In lieu of an abstract, here is a brief excerpt of the content:

  • Introduction
  • David F. Bell, Pierre Cassou-Noguès, Paul A. Harris, and Eric Méchoulan

Periodically, we take stock of SubStance and provide a brief statement regarding initiatives and priorities in the journal's interests. Three years ago, we announced that "Exploring hybrid writing with theoretical impact is at the center of our current preoccupations."1 Since that time, the journal has made significant changes. This issue marks our fourth issue of publishing with Johns Hopkins University Press in a transition that recognizes our new publisher as a leader among university presses.

Our plan also expressed our intent to move toward publishing digital work that exemplifies theoretical thinking in nonlinear, experimental forms. In 2018, we launched Digital SubStance, a platform for "hybrid work that generates challenging conceptual frameworks, work that represents something more than a style, or, rather, truly a style: a creative way to address and express ideas or concepts, to push literary thought and thought about literature into new territories."2 We are committed to supporting innovative scholars and artists by providing a peer-reviewed publication venue for digital scholarship. While the profession has been moving in this direction, institutional structures have been slow to recognize digital scholarship consistently, substantially, or equally toward promotion, tenure, or career development. We hope to contribute usefully to that discussion. Our investment in this venture is also informed by a longer-term view of ensuring the robust presence, influence, and evolution of humanistic scholarship and creative work. New media, including digital platforms, open up opportunities to present work in different forms, in turn stimulating different pathways of thinking and working and different ways of reaching out to a broader readership.

Digital SubStance encompasses two kinds of open-access publications. Its Journal Supplements features intermedial content related to specific issues of SubStance. The special issue Rock Records (SubStance 146, 2018) includes theoretical writings from leading eco-theorists alongside artistic works that carve out a contemporary geo-aesthetics, as well as an excerpt from Roger Caillois's writings on stones presented for the first time in English. The Journal Supplements for Rock Records includes an exhibition of Viewing Stones, artist Richard Turner's multimedia renderings of his stone artworks, and an exhibit of Caillois's mineral collection and stone writings, which provide context for the excerpt published in the issue. [End Page 3] The special issue Dismantling the Man-Machine (SubStance 147, 2018) investigates contemporary representations of the human as a machine. The issue's Journal Supplements include a digital version of Sydney Levy's "Elove: What does Fiction Know?" that exposes and pursues the complex relationships among the concepts, and representations of robots discussed in Pierre Cassou-Noguès's essay for the issue.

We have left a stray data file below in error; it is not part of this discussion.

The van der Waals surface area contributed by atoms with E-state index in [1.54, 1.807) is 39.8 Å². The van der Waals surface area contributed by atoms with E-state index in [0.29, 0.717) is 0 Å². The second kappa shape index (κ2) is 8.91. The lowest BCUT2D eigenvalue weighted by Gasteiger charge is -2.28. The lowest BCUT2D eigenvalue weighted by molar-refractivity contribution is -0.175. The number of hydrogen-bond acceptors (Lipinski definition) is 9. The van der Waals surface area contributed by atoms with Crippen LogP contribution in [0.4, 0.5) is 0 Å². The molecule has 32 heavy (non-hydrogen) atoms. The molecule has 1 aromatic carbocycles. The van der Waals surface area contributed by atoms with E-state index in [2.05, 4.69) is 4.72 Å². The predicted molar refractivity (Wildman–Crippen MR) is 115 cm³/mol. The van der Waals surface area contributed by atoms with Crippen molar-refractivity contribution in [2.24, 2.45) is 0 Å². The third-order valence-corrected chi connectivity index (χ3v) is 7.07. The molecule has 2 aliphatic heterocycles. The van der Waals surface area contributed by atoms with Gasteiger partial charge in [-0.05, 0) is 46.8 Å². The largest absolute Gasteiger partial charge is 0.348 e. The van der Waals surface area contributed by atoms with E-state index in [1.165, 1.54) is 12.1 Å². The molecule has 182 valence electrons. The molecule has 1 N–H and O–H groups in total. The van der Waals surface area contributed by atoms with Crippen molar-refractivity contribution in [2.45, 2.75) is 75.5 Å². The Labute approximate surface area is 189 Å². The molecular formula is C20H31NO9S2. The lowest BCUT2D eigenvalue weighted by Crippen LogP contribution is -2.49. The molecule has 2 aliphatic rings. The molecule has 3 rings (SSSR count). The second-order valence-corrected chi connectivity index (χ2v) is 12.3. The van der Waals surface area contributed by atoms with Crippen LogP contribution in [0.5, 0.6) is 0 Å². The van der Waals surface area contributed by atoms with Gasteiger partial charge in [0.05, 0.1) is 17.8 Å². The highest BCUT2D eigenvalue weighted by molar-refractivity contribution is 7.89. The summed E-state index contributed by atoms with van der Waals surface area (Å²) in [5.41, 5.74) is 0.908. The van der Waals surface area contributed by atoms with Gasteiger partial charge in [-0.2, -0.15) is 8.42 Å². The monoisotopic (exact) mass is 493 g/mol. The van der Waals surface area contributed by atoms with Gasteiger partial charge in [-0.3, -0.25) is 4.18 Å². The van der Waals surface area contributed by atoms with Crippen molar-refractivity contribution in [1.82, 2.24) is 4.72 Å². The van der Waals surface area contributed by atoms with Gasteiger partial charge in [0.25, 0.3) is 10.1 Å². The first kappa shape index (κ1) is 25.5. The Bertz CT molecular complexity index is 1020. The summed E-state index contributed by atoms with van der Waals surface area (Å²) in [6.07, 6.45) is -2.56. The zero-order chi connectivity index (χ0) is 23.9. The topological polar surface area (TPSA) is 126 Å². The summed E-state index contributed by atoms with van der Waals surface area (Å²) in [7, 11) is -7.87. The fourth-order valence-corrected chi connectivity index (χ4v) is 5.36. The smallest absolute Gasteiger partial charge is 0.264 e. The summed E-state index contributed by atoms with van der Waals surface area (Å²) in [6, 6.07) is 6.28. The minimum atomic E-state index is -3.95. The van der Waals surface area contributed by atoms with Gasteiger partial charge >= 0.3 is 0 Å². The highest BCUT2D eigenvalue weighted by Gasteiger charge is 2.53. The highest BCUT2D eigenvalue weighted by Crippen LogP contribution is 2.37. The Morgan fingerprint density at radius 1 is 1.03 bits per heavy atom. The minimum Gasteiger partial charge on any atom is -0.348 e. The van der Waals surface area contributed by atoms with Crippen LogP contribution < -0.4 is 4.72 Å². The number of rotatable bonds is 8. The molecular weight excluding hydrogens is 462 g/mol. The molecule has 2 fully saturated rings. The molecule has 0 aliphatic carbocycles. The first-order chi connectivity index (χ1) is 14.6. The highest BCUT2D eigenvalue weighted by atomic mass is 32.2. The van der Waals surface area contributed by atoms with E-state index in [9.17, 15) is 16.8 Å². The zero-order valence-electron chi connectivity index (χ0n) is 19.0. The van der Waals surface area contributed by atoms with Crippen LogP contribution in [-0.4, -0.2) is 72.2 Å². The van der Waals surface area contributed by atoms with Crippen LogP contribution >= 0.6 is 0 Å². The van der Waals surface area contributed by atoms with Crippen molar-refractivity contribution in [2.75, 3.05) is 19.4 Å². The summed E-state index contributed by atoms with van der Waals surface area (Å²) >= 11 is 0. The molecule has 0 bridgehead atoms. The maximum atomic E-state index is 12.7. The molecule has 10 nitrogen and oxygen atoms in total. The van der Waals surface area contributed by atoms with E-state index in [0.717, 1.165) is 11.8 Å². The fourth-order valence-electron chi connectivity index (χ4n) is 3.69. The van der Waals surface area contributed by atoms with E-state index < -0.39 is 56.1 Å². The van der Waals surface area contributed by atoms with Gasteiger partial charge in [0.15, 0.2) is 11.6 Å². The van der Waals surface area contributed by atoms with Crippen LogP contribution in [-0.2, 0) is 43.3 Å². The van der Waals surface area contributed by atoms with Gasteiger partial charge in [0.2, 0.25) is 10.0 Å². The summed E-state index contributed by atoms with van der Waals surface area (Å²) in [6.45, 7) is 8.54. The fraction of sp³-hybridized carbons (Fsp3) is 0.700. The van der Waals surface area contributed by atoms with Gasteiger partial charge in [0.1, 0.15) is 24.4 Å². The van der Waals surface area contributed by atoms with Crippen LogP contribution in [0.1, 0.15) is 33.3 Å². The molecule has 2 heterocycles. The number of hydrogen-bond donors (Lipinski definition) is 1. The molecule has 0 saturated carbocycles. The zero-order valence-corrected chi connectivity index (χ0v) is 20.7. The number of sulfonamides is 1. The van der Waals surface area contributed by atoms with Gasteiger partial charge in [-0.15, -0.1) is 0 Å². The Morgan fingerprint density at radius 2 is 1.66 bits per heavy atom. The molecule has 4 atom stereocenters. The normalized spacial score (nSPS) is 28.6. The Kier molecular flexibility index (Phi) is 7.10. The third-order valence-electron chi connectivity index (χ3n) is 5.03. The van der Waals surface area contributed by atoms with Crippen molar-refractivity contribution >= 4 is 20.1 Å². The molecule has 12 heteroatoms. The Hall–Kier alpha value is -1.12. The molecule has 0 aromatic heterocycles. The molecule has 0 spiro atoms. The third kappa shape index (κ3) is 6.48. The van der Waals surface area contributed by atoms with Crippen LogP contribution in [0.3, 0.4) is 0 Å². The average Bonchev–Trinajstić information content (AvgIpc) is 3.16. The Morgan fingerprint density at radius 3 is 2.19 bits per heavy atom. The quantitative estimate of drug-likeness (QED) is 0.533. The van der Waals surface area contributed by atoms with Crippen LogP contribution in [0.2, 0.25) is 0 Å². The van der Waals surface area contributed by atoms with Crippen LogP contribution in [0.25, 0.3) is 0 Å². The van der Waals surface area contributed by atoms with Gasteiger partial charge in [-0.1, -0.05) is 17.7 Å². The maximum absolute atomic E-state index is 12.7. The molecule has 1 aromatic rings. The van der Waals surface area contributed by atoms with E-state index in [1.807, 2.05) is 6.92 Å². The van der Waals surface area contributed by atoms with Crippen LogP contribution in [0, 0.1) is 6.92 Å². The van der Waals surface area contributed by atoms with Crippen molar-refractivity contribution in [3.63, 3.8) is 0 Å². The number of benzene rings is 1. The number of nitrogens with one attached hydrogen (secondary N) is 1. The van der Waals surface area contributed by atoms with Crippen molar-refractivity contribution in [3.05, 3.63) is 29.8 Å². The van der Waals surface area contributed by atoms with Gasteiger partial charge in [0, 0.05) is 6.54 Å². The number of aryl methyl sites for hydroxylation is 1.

Our second foray into digital publishing is SubStance@Work, a series comprised of born-digital works that integrate non-linear structure and multimedia content in innovative theoretical explorations. In assembling an Advisory Board for the series, we invited artists and academics committed to digital scholarship and art, whose work demonstrates sophisticated theoretical thinking across a number of disciplines, including film, philosophy, theory, media studies, and art. In the first project in the series, Phobic Postcards, Pierre Cassou-Noguès considers the irrationality of phobia. A phobia is a fear that has an object (contrary to Heidegger's Angst) but its object is absurd: there is no danger. Phobias seem to mark an uncanny limit to reason, to argumentation, to philosophy, a limit that this project explores through twelve videos and many notes. The second project, The Petriverse of Pierre Jardin by Paul A. Harris, is a work of Anthropocene theory and art that cements a breccia with traditions by cobbling together conglomerate materials, composing an uplifting landscape grounded in rock-gardening, geo-humanities, and earth art.

We wish to thank Melanie Hubbard, Digital Scholarship Librarian at Loyola Marymount University, for her work in designing Digital SubStance and assisting authors with their contributions to Journal Supplements and SubStance@Work. We conclude by renewing our invitation to approach us with inquiries along the lines opened up by Digital SubStance, including individual submissions of work designed for digital publication, proposals for special issues that would include both conventional scholarship and digital content...


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